during the summit for MERCOSUR. From left to right: Hubert  Laferrière, Vice President de Grand Lyon, France; Sergio Barrios, Director of International Relations (my boss); me; Miguel Lifschitz, Mayor of Rosario City Hall; Cecile Durant, intern from France.
During the summit for MERCOSUR. From left to right: Hubert Laferrière, Vice President de Grand Lyon, France; Sergio Barrios, Director of International Relations (my boss); me; Miguel Lifschitz, Mayor of Rosario City Hall; Cecile Durant, intern from France.

Cayla Lopez, Political Science and International Studies Degrees, spent Summer 2009 on an IE3 internship for Rosario City Hall

After only a month in Rosario, Argentina, I already am planning my next trip back. At this point, I am even seriously considering a more permanent return. That is just how much I have grown to love Rosario and all its offerings.

My internship here at the International Relations Departament of the local city hall has been very dynamic and at times unpredictable. Most of my time in the office has been spent doing translation work for various international contracts binding the city of Rosario with other cities all over the world.

Rosario has really pushed forward in the last decade to promote the internationalization of its goverment, enterprise, and people. Apart from playing an important role in MERCOSUR, similar to North America´s NAFTA, Rosario has been acknowledged on numerous occasions for its success in the area of international relations.

MERCOSUR was initially founded by Argentina, Paraguay, Urugauy, and Brasil, but now includes Bolivia, Chile, Ecuador, Venezuela, Colombia, and Peru as associate members. The overall purpose of this network is to promote free trade and assist in the movement of goods and currency across South American borders. Over the past few years MERCOSUR has contracted various binding agreements to further stabalize its horizontal structure that links local South American governements with one another. As a result of this horizontal foundation, each signatory country is able to combine its resources and promote its activities with overall economic power of MERCOSUR.

I was fortunate enough to be present for the 14th Annual Summit of the Mercociudades, which was hosted by our department here in Rosario. This once in a lifetime opportunity provided me with first hand experience collaborating and networking with diplomats from all over the world. My role as an intern was to chaperon a group of the representatives around the city to each of the events. Needless to say, this included many perks on my part! Not only was I able to sit-in on many of the conference discussions and observe the various viewpoints from each city that was representated, but I was also permitted to attend the social outtings and planned activities.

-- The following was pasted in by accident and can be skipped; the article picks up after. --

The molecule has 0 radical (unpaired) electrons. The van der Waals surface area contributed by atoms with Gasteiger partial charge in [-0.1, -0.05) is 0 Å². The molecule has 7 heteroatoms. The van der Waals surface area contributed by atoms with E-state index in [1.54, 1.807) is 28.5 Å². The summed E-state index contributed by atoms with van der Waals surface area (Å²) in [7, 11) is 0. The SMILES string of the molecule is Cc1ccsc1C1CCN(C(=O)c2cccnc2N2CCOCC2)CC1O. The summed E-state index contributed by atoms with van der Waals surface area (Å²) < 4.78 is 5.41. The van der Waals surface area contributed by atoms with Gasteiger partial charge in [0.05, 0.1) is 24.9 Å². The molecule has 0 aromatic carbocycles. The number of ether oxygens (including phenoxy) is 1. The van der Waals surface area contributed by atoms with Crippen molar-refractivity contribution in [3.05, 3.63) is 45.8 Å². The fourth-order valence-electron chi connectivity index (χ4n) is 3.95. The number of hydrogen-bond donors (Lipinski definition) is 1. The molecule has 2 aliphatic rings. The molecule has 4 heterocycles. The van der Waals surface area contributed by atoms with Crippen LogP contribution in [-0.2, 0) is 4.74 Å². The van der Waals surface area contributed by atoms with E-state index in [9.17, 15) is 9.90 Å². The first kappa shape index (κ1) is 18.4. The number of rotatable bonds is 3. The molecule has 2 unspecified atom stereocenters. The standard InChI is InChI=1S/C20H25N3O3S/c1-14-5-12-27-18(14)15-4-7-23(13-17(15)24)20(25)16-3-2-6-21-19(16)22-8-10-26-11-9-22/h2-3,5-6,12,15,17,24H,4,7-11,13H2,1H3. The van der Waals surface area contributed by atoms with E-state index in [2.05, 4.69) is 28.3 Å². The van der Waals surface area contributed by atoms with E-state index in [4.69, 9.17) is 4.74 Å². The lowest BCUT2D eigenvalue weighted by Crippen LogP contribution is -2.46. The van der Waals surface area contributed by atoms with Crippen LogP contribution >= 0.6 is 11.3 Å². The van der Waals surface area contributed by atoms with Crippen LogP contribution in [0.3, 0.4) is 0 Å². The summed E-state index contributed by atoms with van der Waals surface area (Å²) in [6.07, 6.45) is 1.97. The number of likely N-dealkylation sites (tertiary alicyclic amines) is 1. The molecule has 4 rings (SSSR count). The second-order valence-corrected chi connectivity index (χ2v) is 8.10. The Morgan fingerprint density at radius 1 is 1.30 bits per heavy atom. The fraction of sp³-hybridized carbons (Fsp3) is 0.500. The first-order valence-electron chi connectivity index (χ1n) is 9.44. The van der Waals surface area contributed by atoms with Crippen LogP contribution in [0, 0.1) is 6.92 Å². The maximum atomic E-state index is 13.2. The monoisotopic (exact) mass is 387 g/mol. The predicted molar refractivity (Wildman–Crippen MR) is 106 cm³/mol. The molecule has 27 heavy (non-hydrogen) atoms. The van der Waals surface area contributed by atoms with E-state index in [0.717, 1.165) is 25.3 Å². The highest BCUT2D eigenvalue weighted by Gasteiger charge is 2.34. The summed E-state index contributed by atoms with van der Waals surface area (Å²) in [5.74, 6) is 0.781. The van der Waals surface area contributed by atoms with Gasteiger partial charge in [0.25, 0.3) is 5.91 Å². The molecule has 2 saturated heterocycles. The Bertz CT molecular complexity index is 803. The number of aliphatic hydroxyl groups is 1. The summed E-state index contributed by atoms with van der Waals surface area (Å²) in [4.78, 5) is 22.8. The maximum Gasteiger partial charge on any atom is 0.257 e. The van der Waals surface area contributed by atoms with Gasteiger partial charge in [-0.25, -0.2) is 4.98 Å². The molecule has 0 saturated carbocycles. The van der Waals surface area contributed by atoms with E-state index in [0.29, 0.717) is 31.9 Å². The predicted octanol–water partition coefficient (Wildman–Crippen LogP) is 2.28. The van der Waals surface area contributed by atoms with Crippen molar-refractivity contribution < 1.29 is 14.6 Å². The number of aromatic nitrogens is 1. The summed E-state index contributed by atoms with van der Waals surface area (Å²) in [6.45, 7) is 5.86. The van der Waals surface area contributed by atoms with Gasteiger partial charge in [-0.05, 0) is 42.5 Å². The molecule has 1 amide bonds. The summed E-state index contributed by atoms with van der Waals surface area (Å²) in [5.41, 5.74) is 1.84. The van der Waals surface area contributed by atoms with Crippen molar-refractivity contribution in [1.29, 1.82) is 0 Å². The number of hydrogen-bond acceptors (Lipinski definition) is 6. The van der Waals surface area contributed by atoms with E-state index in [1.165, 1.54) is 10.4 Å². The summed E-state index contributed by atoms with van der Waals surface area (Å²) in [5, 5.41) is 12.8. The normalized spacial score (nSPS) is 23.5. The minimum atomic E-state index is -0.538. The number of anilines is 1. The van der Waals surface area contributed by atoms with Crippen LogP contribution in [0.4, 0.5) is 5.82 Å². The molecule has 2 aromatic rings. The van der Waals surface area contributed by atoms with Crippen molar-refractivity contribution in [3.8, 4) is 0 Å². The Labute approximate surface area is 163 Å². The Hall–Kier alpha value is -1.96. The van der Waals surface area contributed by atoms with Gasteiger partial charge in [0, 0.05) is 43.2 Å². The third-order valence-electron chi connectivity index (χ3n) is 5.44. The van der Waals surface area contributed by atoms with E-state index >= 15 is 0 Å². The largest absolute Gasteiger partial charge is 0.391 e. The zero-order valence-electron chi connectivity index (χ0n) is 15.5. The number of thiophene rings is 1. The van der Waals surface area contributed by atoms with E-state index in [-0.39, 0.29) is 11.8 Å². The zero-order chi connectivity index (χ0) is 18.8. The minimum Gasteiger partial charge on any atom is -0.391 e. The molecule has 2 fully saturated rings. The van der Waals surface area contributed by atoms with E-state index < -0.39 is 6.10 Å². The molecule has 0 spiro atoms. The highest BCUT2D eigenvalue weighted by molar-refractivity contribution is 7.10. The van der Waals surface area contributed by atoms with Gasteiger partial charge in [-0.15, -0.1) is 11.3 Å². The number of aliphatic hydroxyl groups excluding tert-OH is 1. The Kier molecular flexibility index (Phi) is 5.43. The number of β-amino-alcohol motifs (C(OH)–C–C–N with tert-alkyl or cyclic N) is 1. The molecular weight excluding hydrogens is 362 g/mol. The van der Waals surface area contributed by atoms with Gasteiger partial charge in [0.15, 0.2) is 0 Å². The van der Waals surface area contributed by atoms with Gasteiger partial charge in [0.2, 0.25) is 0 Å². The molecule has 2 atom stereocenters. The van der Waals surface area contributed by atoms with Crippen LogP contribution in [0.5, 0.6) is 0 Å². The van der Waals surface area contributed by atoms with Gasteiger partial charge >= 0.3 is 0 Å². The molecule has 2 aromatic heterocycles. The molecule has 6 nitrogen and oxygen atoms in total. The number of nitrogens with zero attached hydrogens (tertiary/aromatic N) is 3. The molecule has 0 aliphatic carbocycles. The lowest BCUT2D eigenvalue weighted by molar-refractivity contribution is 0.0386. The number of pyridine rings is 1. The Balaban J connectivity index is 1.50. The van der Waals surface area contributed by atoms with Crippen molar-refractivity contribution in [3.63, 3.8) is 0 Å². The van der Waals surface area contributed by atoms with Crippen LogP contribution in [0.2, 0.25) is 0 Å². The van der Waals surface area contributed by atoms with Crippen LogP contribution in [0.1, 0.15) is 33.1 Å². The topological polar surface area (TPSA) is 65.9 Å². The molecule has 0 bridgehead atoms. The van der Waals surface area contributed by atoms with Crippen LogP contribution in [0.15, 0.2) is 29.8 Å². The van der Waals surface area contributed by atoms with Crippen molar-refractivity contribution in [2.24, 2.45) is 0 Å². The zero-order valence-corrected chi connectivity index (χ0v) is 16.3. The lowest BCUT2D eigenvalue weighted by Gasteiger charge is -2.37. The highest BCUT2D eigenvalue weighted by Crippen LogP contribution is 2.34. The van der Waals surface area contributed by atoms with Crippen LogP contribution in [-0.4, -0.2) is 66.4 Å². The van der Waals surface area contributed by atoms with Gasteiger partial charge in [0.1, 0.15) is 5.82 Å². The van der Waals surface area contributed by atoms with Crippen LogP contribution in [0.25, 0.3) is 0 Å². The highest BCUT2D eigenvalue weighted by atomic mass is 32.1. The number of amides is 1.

Throughout the entire week of the conference, I attended several cultural shows, fancy catered dinners, and cocktail parties. I was even invited to go on a private yacht tour along the breathtaking river that borders the city of Rosario. This was by far the most memorable part of Rosario so far.

Outside of work, I have been keeping myself quite busy spending time with the close knit group of friends I have made. Typically our time is spent having an “asado” or going to a nearby park to drink “mate” and play fútbol. The time I spend at home is greatly cherished and quite relaxing. My host mom and her friend who also lives with us are both exceptional cooks and every dinner for me is like dining at a 5-star restaurant. By the way for any of you who decide to study in Argentina after reading this, the desserts are to die for here! Luckily I have joined a local gym and go nearly everyday to counter-balance my increased intake of sweets! This coming weekend I will be participating in a 15 km run so wish me luck! The rest of my down time I fill with attending my digital photography class, reading books in Spanish, and just having insightful conversations with random strangers and taxi-cab drivers.

One would expect that life in a city the size of Rosario would be a lot more fast-pace than it really is, but I am honestly glad that it is not. I have grown to love the long dinner conversations, walking aimlessly down the boulevards while window shopping, and just enjoying life here in my new paradise.

Matt Jager, BA in Music, BA in International Studies, 2009
Matt Jager, BA in Music, BA in International Studies, 2009

Matt studied at the Universidad de San Francisco de Quito in Ecuador for a year, and then returned the following Christmas for a special research project.  His goal?  To listen to and be inspired by the sounds of Ecuador.